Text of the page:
DILLON COUNTY, S.C. (WBTW) — A 13-year-old gelding in Dillon County died from the first confirmed West Nile Virus case of the year, according to State Veterinarian Michael J. Neault, who is the Director of Clemson Livestock Poultry Health.

The diagnosis was made Wednesday during necropsy and was confirmed by the National Veterinary Services Laboratories. The horse’s vaccination status is unknown. The announcement was made in a news release by Clemson University.

A total of six horses have died from preventable mosquito borne diseases in 2023. In addition to the most recent death from West Nile Virus, horses in Sumter, Lee, Berkeley, Kershaw and Dillion counties have died from Eastern Equine Encephalitis, according to the release.

Horse owners can take measures by turning them in at dawn and dusk, using spray repellents, but vaccination is the only surefire way to protect their horses from Eastern Equine Encephalitis, West Nile Virus and rabies, the release stated. “Horse owners must stay on top of equine vaccination schedules in order to protect their horses from these diseases,” Neault said.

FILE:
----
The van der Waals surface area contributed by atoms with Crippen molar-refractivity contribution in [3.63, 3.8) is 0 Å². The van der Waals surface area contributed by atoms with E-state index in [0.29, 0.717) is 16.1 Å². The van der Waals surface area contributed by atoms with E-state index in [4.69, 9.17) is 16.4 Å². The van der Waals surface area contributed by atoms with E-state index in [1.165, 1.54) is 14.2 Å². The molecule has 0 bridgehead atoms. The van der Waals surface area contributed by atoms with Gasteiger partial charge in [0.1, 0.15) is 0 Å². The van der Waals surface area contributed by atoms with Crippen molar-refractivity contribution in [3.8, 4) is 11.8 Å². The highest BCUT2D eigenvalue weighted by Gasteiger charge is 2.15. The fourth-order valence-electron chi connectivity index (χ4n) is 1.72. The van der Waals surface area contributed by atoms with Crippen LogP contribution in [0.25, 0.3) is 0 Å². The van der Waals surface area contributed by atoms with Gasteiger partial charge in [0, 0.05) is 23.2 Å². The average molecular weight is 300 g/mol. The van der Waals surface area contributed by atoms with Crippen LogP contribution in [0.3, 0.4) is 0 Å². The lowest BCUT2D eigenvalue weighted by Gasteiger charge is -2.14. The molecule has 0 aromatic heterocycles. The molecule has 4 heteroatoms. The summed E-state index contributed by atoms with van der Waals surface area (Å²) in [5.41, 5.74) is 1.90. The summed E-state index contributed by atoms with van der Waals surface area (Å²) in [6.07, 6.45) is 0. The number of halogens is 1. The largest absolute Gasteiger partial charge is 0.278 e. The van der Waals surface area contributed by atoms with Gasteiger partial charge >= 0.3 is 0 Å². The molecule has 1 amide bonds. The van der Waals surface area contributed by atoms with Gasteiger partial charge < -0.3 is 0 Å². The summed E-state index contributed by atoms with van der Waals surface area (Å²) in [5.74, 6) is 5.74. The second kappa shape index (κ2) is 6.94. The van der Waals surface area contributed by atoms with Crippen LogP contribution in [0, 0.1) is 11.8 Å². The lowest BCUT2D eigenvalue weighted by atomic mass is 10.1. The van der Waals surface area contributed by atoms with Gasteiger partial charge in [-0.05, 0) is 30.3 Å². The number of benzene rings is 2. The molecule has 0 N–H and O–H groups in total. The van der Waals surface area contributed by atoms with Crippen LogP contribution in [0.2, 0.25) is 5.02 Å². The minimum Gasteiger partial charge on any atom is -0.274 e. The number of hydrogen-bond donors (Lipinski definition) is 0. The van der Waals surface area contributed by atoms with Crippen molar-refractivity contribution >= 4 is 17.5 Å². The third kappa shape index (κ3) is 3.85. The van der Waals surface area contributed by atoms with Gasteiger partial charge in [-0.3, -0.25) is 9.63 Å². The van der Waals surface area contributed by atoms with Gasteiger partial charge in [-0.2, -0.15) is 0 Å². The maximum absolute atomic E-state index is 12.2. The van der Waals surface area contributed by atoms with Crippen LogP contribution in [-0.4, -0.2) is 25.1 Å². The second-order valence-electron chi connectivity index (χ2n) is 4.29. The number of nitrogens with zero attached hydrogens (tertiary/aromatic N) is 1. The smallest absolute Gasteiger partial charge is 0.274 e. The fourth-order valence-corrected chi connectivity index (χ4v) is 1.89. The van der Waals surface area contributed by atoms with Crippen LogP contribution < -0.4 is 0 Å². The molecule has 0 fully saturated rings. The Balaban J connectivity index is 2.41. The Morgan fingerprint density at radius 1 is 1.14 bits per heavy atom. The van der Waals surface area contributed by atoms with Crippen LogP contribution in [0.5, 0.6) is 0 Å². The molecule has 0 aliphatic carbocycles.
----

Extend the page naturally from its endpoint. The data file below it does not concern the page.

Borne by mosquitoes, these diseases have a very high mortality rate in infected, unvaccinated horses — between 30 and 40 percent for WNV and 90 percent for EEE. However, widespread vaccination has kept the number of cases comparatively low in South Carolina compared to nearby states, according to the release.

Likewise, mosquito control is an important precaution. Both EEE and WNV are maintained in nature through a cycle involving the freshwater swamp mosquito, Culiseta melanura, commonly known as the black-tailed mosquito.

The EEE and WNV viruses are fast-acting. Symptoms of both diseases usually develop from two to five days after exposure and include neurologic difficulties such as stumbling, circling, head pressing, depression or apprehension, weakness of legs, partial paralysis, the inability to stand, muscle twitching or death, according to the release.

In addition to EEE and WNV, other neurologic diseases, including rabies and EHV-1, can infect horses. Any livestock that display neurologic symptoms such as stumbling, circling, head pressing, depression, or apprehension must be reported to the state veterinarian at 803-788-2260 within 48 hours, according to state law.

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Taylor Ford is a digital journalist for News13. She joined the News13 team in January 2023. Taylor is a Florence native and covers the Pee Dee out of News13’s Florence Bureau. Read more of Taylor’s work here.